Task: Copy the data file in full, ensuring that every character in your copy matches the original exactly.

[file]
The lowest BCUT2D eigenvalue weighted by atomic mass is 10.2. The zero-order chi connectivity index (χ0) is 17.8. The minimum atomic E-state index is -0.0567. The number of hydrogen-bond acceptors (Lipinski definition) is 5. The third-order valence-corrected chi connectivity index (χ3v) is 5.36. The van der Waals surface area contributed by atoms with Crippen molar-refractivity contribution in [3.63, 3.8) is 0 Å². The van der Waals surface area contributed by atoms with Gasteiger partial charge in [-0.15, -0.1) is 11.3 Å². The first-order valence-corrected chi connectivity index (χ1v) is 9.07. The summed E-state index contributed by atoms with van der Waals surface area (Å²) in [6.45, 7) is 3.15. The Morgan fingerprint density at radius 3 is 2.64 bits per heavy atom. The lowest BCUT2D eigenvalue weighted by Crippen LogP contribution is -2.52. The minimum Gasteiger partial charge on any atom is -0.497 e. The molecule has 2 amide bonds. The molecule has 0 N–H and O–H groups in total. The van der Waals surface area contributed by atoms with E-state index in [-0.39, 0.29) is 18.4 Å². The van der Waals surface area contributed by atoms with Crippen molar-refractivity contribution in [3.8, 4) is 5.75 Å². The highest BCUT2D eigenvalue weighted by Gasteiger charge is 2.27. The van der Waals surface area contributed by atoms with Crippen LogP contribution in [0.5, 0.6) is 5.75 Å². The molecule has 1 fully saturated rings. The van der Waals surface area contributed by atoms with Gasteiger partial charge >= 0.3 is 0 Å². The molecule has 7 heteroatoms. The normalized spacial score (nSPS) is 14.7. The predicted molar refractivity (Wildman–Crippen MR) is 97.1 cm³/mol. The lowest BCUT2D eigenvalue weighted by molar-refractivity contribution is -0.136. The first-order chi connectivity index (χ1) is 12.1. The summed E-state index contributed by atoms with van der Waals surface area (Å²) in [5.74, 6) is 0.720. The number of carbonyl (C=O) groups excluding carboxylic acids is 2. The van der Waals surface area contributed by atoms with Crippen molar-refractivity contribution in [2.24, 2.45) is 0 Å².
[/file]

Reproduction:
The lowest BCUT2D eigenvalue weighted by atomic mass is 10.2. The zero-order chi connectivity index (χ0) is 17.8. The minimum atomic E-state index is -0.0567. The number of hydrogen-bond acceptors (Lipinski definition) is 5. The third-order valence-corrected chi connectivity index (χ3v) is 5.36. The van der Waals surface area contributed by atoms with Crippen molar-refractivity contribution in [3.63, 3.8) is 0 Å². The van der Waals surface area contributed by atoms with Gasteiger partial charge in [-0.15, -0.1) is 11.3 Å². The first-order valence-corrected chi connectivity index (χ1v) is 9.07. The summed E-state index contributed by atoms with van der Waals surface area (Å²) in [6.45, 7) is 3.15. The Morgan fingerprint density at radius 3 is 2.64 bits per heavy atom. The lowest BCUT2D eigenvalue weighted by Crippen LogP contribution is -2.52. The minimum Gasteiger partial charge on any atom is -0.497 e. The molecule has 2 amide bonds. The molecule has 0 N–H and O–H groups in total. The van der Waals surface area contributed by atoms with E-state index in [-0.39, 0.29) is 18.4 Å². The van der Waals surface area contributed by atoms with Crippen molar-refractivity contribution in [3.8, 4) is 5.75 Å². The highest BCUT2D eigenvalue weighted by Gasteiger charge is 2.27. The van der Waals surface area contributed by atoms with Crippen LogP contribution in [0.5, 0.6) is 5.75 Å². The molecule has 1 fully saturated rings. The van der Waals surface area contributed by atoms with Gasteiger partial charge >= 0.3 is 0 Å². The molecule has 7 heteroatoms. The normalized spacial score (nSPS) is 14.7. The predicted molar refractivity (Wildman–Crippen MR) is 97.1 cm³/mol. The lowest BCUT2D eigenvalue weighted by molar-refractivity contribution is -0.136. The first-order chi connectivity index (χ1) is 12.1. The summed E-state index contributed by atoms with van der Waals surface area (Å²) in [5.74, 6) is 0.720. The number of carbonyl (C=O) groups excluding carboxylic acids is 2. The van der Waals surface area contributed by atoms with Crippen molar-refractivity contribution in [2.24, 2.45) is 0 Å².